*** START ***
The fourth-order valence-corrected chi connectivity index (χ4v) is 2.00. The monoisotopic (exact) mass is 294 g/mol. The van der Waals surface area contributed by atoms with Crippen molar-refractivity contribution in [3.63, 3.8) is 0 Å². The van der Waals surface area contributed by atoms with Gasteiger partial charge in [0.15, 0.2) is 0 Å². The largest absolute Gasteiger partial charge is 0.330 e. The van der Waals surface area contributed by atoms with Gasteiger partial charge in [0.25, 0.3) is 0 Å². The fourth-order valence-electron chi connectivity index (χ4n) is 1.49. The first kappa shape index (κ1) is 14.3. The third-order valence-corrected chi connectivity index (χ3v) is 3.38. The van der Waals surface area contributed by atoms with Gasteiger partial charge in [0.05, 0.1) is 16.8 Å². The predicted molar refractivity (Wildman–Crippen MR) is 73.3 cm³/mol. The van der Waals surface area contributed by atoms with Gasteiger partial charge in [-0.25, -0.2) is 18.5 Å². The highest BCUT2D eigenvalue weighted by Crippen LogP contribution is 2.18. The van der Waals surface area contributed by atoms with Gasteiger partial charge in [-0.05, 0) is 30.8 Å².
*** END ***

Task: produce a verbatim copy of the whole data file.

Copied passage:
The fourth-order valence-corrected chi connectivity index (χ4v) is 2.00. The monoisotopic (exact) mass is 294 g/mol. The van der Waals surface area contributed by atoms with Crippen molar-refractivity contribution in [3.63, 3.8) is 0 Å². The van der Waals surface area contributed by atoms with Gasteiger partial charge in [0.15, 0.2) is 0 Å². The largest absolute Gasteiger partial charge is 0.330 e. The van der Waals surface area contributed by atoms with Gasteiger partial charge in [0.25, 0.3) is 0 Å². The fourth-order valence-electron chi connectivity index (χ4n) is 1.49. The first kappa shape index (κ1) is 14.3. The third-order valence-corrected chi connectivity index (χ3v) is 3.38. The van der Waals surface area contributed by atoms with Gasteiger partial charge in [0.05, 0.1) is 16.8 Å². The predicted molar refractivity (Wildman–Crippen MR) is 73.3 cm³/mol. The van der Waals surface area contributed by atoms with Gasteiger partial charge in [-0.25, -0.2) is 18.5 Å². The highest BCUT2D eigenvalue weighted by Crippen LogP contribution is 2.18. The van der Waals surface area contributed by atoms with Gasteiger partial charge in [-0.05, 0) is 30.8 Å².